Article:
In earlier posts, I discussed organizational narcissism and the challenges it poses for an interim and Grace church. This article more fully explores these concepts, with an emphasis on the difficulties organizations face when they seek to change.

So what is organizational narcissism? (Note that we are here referring to the high self-esteem variant. There are others.)

A concept in organizational psychology, the term describes an organization that is unable to behave ethically because it lacks a moral identity. While such organizations may not be intentionally unethical, they become self-obsessed and use a sense of entitlement, denial, and rationalizations to justify anything they do. Source: Duchon, D. & Drake, B. J Bus Ethics (2009) 85: 301. https://doi.org/10.1007/s10551-008-9771-7. As a result, the organization is blind to its flaws and weaknesses.

While academic research into organizational narcissism in churches is limited, experts are in agreement on two key points:
  1. Such organizations find it profoundly hard to change.
  2. While narcissistic organizations may adopt ethics and other policies, such efforts will have little effect.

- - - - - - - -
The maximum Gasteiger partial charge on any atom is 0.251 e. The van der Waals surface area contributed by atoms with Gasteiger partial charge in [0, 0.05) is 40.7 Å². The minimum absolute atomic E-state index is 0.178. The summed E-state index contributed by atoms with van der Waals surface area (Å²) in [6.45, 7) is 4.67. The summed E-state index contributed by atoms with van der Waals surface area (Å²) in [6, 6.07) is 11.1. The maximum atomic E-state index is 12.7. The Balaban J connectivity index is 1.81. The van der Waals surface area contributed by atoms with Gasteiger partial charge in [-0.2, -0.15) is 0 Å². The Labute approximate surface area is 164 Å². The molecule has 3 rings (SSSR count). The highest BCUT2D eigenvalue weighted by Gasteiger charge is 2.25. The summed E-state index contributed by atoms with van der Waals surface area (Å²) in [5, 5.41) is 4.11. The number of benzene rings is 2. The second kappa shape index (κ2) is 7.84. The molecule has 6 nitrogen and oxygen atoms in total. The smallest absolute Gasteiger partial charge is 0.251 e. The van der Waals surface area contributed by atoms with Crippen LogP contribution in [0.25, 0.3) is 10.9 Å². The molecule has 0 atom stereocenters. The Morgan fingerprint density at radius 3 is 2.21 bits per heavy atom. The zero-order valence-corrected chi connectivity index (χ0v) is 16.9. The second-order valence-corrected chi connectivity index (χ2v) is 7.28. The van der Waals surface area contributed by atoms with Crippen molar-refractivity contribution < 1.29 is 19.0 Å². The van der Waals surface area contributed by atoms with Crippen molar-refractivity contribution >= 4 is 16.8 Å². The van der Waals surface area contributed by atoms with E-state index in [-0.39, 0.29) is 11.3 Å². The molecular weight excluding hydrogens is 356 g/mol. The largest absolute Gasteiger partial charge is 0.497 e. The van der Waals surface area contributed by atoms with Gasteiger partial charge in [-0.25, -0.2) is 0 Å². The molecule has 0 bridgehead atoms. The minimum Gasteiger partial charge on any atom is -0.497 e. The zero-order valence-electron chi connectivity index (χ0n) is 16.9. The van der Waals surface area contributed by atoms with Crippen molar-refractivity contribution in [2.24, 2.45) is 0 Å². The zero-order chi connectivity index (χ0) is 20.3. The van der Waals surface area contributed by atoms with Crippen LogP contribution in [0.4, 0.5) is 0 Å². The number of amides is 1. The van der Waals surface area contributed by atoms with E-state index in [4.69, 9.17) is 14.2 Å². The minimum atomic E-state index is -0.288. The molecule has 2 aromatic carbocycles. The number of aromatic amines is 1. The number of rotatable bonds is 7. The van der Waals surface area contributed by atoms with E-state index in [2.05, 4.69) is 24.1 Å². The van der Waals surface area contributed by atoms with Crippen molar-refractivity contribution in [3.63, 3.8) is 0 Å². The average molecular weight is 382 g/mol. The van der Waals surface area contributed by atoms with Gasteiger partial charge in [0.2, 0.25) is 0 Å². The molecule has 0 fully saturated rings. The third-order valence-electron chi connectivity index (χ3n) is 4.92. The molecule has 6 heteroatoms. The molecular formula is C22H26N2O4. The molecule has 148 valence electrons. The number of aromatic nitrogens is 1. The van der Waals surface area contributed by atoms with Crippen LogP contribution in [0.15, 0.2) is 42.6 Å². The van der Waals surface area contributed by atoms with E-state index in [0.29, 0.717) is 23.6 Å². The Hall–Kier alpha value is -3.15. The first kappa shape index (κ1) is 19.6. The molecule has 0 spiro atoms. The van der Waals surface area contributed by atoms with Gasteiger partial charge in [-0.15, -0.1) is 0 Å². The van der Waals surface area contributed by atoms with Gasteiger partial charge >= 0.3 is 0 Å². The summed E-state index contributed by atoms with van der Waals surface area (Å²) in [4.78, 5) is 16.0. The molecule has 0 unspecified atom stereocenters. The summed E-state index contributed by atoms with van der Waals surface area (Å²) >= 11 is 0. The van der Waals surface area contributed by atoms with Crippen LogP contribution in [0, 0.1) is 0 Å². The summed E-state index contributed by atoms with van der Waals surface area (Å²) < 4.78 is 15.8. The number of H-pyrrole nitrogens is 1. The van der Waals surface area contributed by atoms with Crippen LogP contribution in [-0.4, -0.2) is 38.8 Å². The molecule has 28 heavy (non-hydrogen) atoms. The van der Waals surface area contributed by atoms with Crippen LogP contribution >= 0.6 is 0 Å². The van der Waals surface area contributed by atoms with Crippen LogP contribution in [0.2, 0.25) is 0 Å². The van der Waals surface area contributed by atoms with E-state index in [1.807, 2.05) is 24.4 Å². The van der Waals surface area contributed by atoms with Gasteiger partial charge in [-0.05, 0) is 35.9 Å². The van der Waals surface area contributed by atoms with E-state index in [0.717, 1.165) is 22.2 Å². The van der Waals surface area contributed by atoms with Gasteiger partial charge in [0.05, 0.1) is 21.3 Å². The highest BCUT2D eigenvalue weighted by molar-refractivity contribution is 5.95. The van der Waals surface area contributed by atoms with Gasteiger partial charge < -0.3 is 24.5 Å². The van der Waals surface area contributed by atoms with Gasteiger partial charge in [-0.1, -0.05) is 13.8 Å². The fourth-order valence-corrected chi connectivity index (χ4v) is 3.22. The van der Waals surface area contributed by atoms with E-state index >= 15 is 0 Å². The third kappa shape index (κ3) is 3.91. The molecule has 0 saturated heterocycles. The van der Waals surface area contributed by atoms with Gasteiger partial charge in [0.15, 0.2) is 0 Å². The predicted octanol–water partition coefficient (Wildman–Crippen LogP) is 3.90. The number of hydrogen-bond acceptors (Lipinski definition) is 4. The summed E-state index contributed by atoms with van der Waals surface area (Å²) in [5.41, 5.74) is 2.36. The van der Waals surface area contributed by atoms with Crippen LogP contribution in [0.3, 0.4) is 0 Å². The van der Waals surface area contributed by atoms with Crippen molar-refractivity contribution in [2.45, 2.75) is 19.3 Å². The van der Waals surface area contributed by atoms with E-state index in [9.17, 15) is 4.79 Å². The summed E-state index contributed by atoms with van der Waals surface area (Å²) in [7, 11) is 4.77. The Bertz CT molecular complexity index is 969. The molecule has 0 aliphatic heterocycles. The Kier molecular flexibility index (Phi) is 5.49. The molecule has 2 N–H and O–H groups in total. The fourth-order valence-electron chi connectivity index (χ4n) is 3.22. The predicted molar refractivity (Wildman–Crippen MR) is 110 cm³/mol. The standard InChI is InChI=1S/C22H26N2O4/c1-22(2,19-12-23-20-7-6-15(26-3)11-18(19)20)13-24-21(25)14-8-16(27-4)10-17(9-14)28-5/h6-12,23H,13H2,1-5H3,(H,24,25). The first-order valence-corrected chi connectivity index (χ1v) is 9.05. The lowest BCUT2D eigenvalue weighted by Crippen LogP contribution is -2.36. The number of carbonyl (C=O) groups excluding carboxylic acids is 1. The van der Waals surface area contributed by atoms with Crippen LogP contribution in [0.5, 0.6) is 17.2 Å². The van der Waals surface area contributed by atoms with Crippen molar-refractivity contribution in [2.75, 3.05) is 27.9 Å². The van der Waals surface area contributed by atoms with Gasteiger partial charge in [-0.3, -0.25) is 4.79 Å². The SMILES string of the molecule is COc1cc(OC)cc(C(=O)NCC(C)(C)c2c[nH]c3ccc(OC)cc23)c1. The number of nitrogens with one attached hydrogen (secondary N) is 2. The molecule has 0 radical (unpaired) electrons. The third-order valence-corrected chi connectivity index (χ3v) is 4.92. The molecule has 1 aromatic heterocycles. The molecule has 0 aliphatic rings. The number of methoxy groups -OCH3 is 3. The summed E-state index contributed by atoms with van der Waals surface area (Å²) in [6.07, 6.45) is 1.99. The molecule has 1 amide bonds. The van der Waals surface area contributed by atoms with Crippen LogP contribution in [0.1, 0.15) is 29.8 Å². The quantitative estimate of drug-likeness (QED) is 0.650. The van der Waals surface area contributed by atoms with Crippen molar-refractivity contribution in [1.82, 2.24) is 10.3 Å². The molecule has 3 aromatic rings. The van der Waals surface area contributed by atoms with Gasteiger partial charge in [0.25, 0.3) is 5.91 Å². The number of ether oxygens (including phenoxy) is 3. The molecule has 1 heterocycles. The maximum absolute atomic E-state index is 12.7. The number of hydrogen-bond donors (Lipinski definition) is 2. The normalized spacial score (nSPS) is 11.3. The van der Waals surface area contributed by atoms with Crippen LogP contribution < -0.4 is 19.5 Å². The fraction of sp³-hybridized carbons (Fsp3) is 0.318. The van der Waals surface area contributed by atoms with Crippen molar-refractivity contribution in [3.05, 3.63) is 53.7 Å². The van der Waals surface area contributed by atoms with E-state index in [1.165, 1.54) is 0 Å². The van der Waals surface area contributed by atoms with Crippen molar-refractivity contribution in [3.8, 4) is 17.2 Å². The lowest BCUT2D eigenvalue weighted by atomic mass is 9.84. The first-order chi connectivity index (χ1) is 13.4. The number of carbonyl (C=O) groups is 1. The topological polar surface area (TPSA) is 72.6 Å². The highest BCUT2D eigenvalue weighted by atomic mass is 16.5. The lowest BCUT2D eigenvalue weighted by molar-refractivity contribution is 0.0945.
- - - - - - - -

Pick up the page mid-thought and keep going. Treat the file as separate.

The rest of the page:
Industrial psychologists also note that such organizations often are headed by a narcissist, in many instances adopting their persona. And all organizations, just like humans, have personalities, learned behaviors, and ways to respond to stress, problems, and challenges. In short, organizations have personalities, and can choose to act in an ethical manner, or not.

And so it is with Grace. Bob Malm and the church both, in my opinion, lack moral identities. Both use a sense of entitlement, denial and rationalizations to justify anything they do. Both have behaved in ways that to outsiders are shocking and unethical, including:
  • Committing perjury
  • Making false police reports
  • Proferring false statements of fact and law in court
  • Trying to subpoena a dying woman in violation of state law
  • Referring to those entrusted to their pastoral care as “domestic terrorists,” “sick,” “twisted,” and “sad individual[s], starving for attention.” (Projection, anyone?)
  • Lying to members
Indeed, one of the reasons that Grace church has gotten away with these behaviors to the extent it has is that these behaviors are so over the top; few readily believe that a church would engage in such conduct, particularly in a hierarchical organization like The Episcopal Church.